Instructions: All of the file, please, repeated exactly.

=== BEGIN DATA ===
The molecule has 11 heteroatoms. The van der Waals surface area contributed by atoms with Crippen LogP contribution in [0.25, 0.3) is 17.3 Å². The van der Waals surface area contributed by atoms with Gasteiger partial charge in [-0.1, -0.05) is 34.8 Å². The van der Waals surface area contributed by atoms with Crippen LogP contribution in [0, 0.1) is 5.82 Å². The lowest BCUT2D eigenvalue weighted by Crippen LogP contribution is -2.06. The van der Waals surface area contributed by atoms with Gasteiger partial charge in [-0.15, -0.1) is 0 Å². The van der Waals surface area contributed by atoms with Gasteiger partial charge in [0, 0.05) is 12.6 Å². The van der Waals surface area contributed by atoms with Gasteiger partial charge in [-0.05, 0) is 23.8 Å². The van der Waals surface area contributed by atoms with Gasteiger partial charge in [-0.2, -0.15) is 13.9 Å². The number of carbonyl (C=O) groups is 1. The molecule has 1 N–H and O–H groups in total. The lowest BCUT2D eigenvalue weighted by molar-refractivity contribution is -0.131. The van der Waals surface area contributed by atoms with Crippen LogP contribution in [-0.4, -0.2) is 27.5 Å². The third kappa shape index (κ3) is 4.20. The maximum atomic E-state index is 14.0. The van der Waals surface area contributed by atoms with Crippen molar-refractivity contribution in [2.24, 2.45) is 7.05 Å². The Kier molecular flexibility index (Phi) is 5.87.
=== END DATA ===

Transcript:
The molecule has 11 heteroatoms. The van der Waals surface area contributed by atoms with Crippen LogP contribution in [0.25, 0.3) is 17.3 Å². The van der Waals surface area contributed by atoms with Gasteiger partial charge in [-0.1, -0.05) is 34.8 Å². The van der Waals surface area contributed by atoms with Crippen LogP contribution in [0, 0.1) is 5.82 Å². The lowest BCUT2D eigenvalue weighted by Crippen LogP contribution is -2.06. The van der Waals surface area contributed by atoms with Gasteiger partial charge in [-0.15, -0.1) is 0 Å². The van der Waals surface area contributed by atoms with Gasteiger partial charge in [0, 0.05) is 12.6 Å². The van der Waals surface area contributed by atoms with Gasteiger partial charge in [-0.05, 0) is 23.8 Å². The van der Waals surface area contributed by atoms with Gasteiger partial charge in [-0.2, -0.15) is 13.9 Å². The number of carbonyl (C=O) groups is 1. The molecule has 1 N–H and O–H groups in total. The lowest BCUT2D eigenvalue weighted by molar-refractivity contribution is -0.131. The van der Waals surface area contributed by atoms with Crippen LogP contribution in [-0.4, -0.2) is 27.5 Å². The third kappa shape index (κ3) is 4.20. The maximum atomic E-state index is 14.0. The van der Waals surface area contributed by atoms with Crippen molar-refractivity contribution in [2.24, 2.45) is 7.05 Å². The Kier molecular flexibility index (Phi) is 5.87.